(a) Mr Eludeme performed free professional work, valued at approximately K100,000, for Minister Viviso Seravo, before the Land Board sat on June 19, 1998;
(b) The Land Board advised Waim No. 92 on August 10, 1998, that it had recommended that the Minister should grant the lease over Waigani land;
(c) On September 28, 1998, Mr Eludeme was advised by notice that the purchase price of K1,719,600 was payable with annual rental of K17,000, both to be paid in full, before the title would be issued;
(d) A second notice was prepared afterwards and backdated to September 28, 1998. It showed the same purchase price but advised that the amount payable before title issued was K50,000 with the balance of the purchase price payable by instalments of K50,000 every second month; and
(e) There was no legal basis to vary the amounts below the tendered price nor to allow payment of the purchase price by instalment or to issue title before the payment of the full purchase price. Mr Maladina funded the sum of K50,000 on October 6, 1998 (he had already paid the original K500 application fee to the Lands Department) but trust statements were fabricated on Carter Newell file no 970625 (Phillip Eludeme – general matter, investment advice) to make it appear that the money came from Mr Eludeme’s funds (see paragraph 7.3).
It appears that a criminal offence under Section 122 of the Criminal Code Act – fabricating documents – has been committed and the commission has referred this file to the Commissioner for Police for investigation.
The corrupt activities in the Land Board and the Office of the Minister became clearer after Mr Guise gave evidence “in camera”.
(a) Waim No. 92 Pty Ltd was at all relevant times beneficially owned by Mr Maladina and he paid all the necessary application fees, costs and the required K50,000 instalment on the purchase price to acquire the lease over the Waigani land;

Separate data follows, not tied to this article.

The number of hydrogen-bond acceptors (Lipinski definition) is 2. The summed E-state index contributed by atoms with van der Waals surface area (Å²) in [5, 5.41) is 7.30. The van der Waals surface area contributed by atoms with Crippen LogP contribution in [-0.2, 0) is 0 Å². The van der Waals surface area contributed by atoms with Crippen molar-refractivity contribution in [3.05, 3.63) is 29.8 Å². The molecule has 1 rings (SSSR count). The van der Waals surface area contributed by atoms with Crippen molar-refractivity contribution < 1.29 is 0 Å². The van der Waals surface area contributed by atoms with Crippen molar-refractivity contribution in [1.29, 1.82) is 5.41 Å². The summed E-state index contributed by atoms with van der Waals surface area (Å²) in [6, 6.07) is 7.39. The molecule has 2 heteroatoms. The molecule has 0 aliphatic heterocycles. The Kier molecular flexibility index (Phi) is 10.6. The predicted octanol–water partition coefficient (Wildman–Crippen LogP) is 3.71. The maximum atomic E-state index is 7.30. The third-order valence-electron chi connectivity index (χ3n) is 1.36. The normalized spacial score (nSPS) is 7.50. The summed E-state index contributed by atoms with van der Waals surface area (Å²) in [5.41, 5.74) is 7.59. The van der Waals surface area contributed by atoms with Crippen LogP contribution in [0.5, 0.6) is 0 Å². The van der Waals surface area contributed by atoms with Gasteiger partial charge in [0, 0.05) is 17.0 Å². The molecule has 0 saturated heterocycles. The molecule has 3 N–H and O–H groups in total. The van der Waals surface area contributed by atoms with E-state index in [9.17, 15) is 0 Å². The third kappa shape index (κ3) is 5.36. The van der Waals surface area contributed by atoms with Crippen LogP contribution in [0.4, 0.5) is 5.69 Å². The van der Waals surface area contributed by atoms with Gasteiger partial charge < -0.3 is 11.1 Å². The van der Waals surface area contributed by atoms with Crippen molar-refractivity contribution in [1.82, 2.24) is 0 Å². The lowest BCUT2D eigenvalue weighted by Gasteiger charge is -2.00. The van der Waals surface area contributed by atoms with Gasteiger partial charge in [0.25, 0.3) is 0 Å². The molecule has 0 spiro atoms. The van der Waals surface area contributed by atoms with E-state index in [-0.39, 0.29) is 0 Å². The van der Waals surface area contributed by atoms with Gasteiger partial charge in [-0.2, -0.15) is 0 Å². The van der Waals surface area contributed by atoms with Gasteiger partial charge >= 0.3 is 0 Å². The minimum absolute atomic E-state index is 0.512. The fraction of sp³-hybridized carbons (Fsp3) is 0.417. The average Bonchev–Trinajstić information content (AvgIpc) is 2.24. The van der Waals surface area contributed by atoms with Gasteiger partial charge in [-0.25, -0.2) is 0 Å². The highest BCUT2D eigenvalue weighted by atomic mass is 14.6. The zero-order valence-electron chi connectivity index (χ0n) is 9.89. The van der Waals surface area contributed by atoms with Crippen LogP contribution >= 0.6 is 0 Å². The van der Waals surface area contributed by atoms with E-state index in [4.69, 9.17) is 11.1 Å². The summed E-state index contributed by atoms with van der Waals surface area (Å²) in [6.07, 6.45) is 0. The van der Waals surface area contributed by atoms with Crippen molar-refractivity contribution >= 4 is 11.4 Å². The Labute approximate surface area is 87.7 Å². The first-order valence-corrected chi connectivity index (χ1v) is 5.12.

(b) Mr Eludeme was, at all material times, acting as an agent and representative director/ secretary of Waim No. 92 on behalf of Mr Maladina;
(c) Mr Mamando acted as a director representing Mr Maladina;
(d) Waim No. 92’s application was lodged after the closing date of May 6, 1998, and, by law, should not have been considered;
(e) The decision to list Waim No. 92 as a late application was made on direct instructions from Minister for Lands, Viviso Seravo;
(f) Land Board chairman Ralph Guise, accepted direct instructions from Minister Seravo that the Land Board should consider that Waim No. 92’s application was sponsored by the NEC and should be supported. He ensured that it would be received and considered by the board as a late application. He then ensured that it was one of two alternative recommendations sent to the Minister for approval;
(g) Mr Guise participated in the activities to retrospectively vary the conditions of the Letter of Grant and signed a minute to the Minister which had been prepared in the Minister’s office. It falsely stated that the Land Board had recommended reduction in the purchase price and annual rental and that the purchase price be paid by instalments, with title to issue upon payment of the final instalment.
This enabled Minister Seravo to subsequently sign and backdate the document to June 1999. Mr Guise was present at a meeting when a fabricated substitute letter of grant was placed before Secretary Alaluku for signature and thereby added the support of his apparent authority to what was being done;
(h) Prior to the Land Board hearing, Mr Eludeme had approached Minister Seravo seeking favourable consideration for Waim No. 92’s application and, at Mr Seravo’s request, had performed, free of charge, accountancy services for Minister Seravo valued at K100,000 at the Minister’s request;